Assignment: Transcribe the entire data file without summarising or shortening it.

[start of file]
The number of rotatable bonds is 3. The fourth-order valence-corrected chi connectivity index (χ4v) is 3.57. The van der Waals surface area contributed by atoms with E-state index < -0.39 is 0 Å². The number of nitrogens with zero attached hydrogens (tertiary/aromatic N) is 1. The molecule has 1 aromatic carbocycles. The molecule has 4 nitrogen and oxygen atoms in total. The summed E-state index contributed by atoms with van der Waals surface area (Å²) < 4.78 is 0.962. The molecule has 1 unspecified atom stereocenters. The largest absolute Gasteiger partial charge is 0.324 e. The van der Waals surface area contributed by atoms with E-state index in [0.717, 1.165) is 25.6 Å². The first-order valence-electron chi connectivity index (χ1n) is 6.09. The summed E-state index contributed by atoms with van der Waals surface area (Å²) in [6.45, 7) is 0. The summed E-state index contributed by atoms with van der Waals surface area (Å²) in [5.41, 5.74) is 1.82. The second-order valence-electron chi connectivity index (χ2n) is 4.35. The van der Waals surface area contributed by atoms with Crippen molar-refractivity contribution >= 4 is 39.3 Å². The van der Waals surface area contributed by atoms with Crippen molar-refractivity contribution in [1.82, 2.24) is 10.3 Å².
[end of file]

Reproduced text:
The number of rotatable bonds is 3. The fourth-order valence-corrected chi connectivity index (χ4v) is 3.57. The van der Waals surface area contributed by atoms with E-state index < -0.39 is 0 Å². The number of nitrogens with zero attached hydrogens (tertiary/aromatic N) is 1. The molecule has 1 aromatic carbocycles. The molecule has 4 nitrogen and oxygen atoms in total. The summed E-state index contributed by atoms with van der Waals surface area (Å²) < 4.78 is 0.962. The molecule has 1 unspecified atom stereocenters. The largest absolute Gasteiger partial charge is 0.324 e. The van der Waals surface area contributed by atoms with E-state index in [0.717, 1.165) is 25.6 Å². The first-order valence-electron chi connectivity index (χ1n) is 6.09. The summed E-state index contributed by atoms with van der Waals surface area (Å²) in [6.45, 7) is 0. The summed E-state index contributed by atoms with van der Waals surface area (Å²) in [5.41, 5.74) is 1.82. The second-order valence-electron chi connectivity index (χ2n) is 4.35. The van der Waals surface area contributed by atoms with Crippen molar-refractivity contribution >= 4 is 39.3 Å². The van der Waals surface area contributed by atoms with Crippen molar-refractivity contribution in [1.82, 2.24) is 10.3 Å².